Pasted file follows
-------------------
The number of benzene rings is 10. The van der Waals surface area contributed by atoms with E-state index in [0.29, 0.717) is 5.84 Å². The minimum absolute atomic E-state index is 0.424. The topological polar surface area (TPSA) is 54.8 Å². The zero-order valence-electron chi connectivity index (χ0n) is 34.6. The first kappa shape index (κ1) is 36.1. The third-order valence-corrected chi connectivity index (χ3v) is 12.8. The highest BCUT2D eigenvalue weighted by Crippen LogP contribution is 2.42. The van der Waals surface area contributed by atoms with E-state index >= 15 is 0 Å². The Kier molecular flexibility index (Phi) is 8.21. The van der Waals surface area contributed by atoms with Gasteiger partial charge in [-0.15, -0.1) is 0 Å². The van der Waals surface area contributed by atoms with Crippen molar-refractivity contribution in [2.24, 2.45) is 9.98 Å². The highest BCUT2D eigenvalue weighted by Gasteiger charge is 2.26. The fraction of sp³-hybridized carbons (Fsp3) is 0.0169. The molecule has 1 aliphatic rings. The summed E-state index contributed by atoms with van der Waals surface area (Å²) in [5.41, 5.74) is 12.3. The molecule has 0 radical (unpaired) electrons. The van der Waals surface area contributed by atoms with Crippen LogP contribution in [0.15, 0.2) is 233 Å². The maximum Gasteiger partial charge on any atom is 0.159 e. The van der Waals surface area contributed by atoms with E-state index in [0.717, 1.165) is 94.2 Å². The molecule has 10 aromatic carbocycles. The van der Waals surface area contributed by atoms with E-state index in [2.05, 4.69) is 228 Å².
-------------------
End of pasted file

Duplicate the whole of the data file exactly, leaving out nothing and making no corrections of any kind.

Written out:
The number of benzene rings is 10. The van der Waals surface area contributed by atoms with E-state index in [0.29, 0.717) is 5.84 Å². The minimum absolute atomic E-state index is 0.424. The topological polar surface area (TPSA) is 54.8 Å². The zero-order valence-electron chi connectivity index (χ0n) is 34.6. The first kappa shape index (κ1) is 36.1. The third-order valence-corrected chi connectivity index (χ3v) is 12.8. The highest BCUT2D eigenvalue weighted by Crippen LogP contribution is 2.42. The van der Waals surface area contributed by atoms with E-state index >= 15 is 0 Å². The Kier molecular flexibility index (Phi) is 8.21. The van der Waals surface area contributed by atoms with Gasteiger partial charge in [-0.15, -0.1) is 0 Å². The van der Waals surface area contributed by atoms with Crippen molar-refractivity contribution in [2.24, 2.45) is 9.98 Å². The highest BCUT2D eigenvalue weighted by Gasteiger charge is 2.26. The fraction of sp³-hybridized carbons (Fsp3) is 0.0169. The molecule has 1 aliphatic rings. The summed E-state index contributed by atoms with van der Waals surface area (Å²) in [5.41, 5.74) is 12.3. The molecule has 0 radical (unpaired) electrons. The van der Waals surface area contributed by atoms with Crippen LogP contribution in [0.15, 0.2) is 233 Å². The maximum Gasteiger partial charge on any atom is 0.159 e. The van der Waals surface area contributed by atoms with E-state index in [0.717, 1.165) is 94.2 Å². The molecule has 10 aromatic carbocycles. The van der Waals surface area contributed by atoms with E-state index in [2.05, 4.69) is 228 Å².